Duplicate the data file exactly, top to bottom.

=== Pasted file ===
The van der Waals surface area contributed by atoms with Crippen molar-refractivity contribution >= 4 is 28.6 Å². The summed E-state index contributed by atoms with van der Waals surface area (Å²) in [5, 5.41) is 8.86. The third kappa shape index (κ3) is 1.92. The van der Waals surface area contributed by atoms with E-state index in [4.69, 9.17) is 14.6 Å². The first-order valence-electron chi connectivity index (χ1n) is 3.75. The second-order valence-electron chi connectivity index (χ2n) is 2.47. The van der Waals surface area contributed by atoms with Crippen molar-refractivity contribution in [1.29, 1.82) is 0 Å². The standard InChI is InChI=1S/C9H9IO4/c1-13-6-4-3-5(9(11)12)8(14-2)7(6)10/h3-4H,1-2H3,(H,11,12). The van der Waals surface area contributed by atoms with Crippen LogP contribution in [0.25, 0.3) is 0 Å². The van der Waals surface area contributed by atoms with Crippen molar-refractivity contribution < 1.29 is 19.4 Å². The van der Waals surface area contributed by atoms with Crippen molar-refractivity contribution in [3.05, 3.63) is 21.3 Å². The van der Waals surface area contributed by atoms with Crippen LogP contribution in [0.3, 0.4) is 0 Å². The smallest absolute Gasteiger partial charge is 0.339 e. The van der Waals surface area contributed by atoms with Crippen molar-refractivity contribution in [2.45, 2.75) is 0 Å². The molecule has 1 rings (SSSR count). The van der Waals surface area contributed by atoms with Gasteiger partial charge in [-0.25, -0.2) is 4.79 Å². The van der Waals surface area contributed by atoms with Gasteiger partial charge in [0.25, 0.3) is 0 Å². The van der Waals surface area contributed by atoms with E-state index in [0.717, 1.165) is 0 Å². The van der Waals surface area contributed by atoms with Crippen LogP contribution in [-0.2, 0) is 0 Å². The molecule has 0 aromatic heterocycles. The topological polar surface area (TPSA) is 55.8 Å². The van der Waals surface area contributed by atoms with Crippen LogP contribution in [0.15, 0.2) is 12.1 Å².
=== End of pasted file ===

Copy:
The van der Waals surface area contributed by atoms with Crippen molar-refractivity contribution >= 4 is 28.6 Å². The summed E-state index contributed by atoms with van der Waals surface area (Å²) in [5, 5.41) is 8.86. The third kappa shape index (κ3) is 1.92. The van der Waals surface area contributed by atoms with E-state index in [4.69, 9.17) is 14.6 Å². The first-order valence-electron chi connectivity index (χ1n) is 3.75. The second-order valence-electron chi connectivity index (χ2n) is 2.47. The van der Waals surface area contributed by atoms with Crippen molar-refractivity contribution in [1.29, 1.82) is 0 Å². The standard InChI is InChI=1S/C9H9IO4/c1-13-6-4-3-5(9(11)12)8(14-2)7(6)10/h3-4H,1-2H3,(H,11,12). The van der Waals surface area contributed by atoms with Crippen LogP contribution in [0.25, 0.3) is 0 Å². The van der Waals surface area contributed by atoms with Crippen molar-refractivity contribution < 1.29 is 19.4 Å². The van der Waals surface area contributed by atoms with Crippen molar-refractivity contribution in [3.05, 3.63) is 21.3 Å². The van der Waals surface area contributed by atoms with Crippen LogP contribution in [0.3, 0.4) is 0 Å². The smallest absolute Gasteiger partial charge is 0.339 e. The van der Waals surface area contributed by atoms with Crippen molar-refractivity contribution in [2.45, 2.75) is 0 Å². The molecule has 1 rings (SSSR count). The van der Waals surface area contributed by atoms with Gasteiger partial charge in [-0.25, -0.2) is 4.79 Å². The van der Waals surface area contributed by atoms with Gasteiger partial charge in [0.25, 0.3) is 0 Å². The van der Waals surface area contributed by atoms with E-state index in [0.717, 1.165) is 0 Å². The van der Waals surface area contributed by atoms with Crippen LogP contribution in [-0.2, 0) is 0 Å². The molecule has 0 aromatic heterocycles. The topological polar surface area (TPSA) is 55.8 Å². The van der Waals surface area contributed by atoms with Crippen LogP contribution in [0.15, 0.2) is 12.1 Å².